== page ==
That controversial Cal State tuition hike is on less-than-solid legal ground

Adolfo Guzman-Lopez/KPCC

Police face protesters at CSU Board of Trustees meeting, Nov. 16, 2011

California State University officials are saying the school's trustees complied with open meeting laws when they voted behind closed doors on Wednesday to increase tuition by $500, the AP reports. The hitch is that a university spokeswoman wasn't able to verify that anyone from the public or media actually witnessed the vote.

So Lt. Gov. Gavin Newsom is telling trustees to reschedule the vote for next month or risk "widespread confusion" over whether the controversial vote to raise tuition by 9 percent was legitimate.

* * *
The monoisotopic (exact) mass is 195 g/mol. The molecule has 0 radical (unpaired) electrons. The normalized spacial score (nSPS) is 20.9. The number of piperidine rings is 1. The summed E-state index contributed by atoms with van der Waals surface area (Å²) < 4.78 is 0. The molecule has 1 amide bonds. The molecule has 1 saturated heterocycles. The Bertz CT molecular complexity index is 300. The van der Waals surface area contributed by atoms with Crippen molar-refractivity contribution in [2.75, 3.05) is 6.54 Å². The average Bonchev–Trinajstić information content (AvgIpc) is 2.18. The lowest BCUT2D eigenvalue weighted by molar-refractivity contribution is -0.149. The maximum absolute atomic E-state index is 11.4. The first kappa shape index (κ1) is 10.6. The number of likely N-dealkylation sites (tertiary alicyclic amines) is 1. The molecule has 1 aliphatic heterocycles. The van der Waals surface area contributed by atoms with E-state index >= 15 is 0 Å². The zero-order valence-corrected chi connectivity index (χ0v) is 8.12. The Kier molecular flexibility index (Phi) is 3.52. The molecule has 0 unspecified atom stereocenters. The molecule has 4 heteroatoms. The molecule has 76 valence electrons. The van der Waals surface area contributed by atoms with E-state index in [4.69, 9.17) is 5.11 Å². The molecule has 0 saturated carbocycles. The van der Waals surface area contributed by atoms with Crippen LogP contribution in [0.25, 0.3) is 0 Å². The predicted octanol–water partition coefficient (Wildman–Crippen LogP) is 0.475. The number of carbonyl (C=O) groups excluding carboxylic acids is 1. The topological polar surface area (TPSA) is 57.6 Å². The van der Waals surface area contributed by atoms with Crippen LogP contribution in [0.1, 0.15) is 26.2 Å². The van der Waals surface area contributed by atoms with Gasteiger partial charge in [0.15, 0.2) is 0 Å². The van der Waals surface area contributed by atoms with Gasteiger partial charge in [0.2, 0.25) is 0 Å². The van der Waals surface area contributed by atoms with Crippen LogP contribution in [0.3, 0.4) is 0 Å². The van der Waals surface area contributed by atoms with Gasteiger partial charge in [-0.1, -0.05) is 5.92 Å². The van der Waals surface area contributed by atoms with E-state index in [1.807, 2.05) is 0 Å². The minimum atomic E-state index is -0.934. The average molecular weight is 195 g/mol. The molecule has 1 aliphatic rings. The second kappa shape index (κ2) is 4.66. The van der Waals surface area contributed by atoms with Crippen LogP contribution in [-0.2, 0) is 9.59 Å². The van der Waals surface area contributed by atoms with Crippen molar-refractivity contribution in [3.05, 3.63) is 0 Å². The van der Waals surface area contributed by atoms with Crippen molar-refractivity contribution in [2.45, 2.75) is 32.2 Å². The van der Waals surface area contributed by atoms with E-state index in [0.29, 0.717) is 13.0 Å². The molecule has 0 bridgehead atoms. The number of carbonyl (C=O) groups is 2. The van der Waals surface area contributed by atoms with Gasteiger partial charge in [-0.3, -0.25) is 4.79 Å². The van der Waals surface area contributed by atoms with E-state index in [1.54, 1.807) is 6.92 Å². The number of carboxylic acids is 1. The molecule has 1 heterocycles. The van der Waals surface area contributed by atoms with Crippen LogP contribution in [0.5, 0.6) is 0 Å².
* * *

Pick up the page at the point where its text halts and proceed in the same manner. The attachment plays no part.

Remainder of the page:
Just before the trustees were scheduled to vote, protesters and police clashed, resulting in injuries, arrests and shattered glass.

The meeting got going again behind closed doors, but state law says the media "shall be allowed to attend." Reporters and television crews in a hallway weren't told the meeting had resumed, the AP reported.

Spokeswoman Claudia Keith told the AP Thursday that she didn't know how the school could verify if anyone from the media or the public attended.

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